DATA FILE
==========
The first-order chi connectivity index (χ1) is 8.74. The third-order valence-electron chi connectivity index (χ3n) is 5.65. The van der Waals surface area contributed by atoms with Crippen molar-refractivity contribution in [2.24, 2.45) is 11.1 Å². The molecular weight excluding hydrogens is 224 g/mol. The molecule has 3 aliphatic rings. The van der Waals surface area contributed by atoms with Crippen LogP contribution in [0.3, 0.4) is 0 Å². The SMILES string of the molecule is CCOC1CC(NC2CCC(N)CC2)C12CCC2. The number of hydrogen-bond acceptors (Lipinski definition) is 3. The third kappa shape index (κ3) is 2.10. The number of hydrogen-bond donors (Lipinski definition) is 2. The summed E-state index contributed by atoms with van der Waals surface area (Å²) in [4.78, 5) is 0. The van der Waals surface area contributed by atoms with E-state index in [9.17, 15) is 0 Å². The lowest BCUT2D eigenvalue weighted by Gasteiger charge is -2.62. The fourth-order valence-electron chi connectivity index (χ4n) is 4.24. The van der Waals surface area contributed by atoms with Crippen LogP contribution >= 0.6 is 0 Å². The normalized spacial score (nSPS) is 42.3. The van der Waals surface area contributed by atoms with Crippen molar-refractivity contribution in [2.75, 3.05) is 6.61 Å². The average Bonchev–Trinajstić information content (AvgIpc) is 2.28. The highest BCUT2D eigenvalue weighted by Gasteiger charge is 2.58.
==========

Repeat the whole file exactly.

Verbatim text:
The first-order chi connectivity index (χ1) is 8.74. The third-order valence-electron chi connectivity index (χ3n) is 5.65. The van der Waals surface area contributed by atoms with Crippen molar-refractivity contribution in [2.24, 2.45) is 11.1 Å². The molecular weight excluding hydrogens is 224 g/mol. The molecule has 3 aliphatic rings. The van der Waals surface area contributed by atoms with Crippen LogP contribution in [0.3, 0.4) is 0 Å². The SMILES string of the molecule is CCOC1CC(NC2CCC(N)CC2)C12CCC2. The number of hydrogen-bond acceptors (Lipinski definition) is 3. The third kappa shape index (κ3) is 2.10. The number of hydrogen-bond donors (Lipinski definition) is 2. The summed E-state index contributed by atoms with van der Waals surface area (Å²) in [4.78, 5) is 0. The van der Waals surface area contributed by atoms with E-state index in [9.17, 15) is 0 Å². The lowest BCUT2D eigenvalue weighted by Gasteiger charge is -2.62. The fourth-order valence-electron chi connectivity index (χ4n) is 4.24. The van der Waals surface area contributed by atoms with Crippen LogP contribution >= 0.6 is 0 Å². The normalized spacial score (nSPS) is 42.3. The van der Waals surface area contributed by atoms with Crippen molar-refractivity contribution in [2.75, 3.05) is 6.61 Å². The average Bonchev–Trinajstić information content (AvgIpc) is 2.28. The highest BCUT2D eigenvalue weighted by Gasteiger charge is 2.58.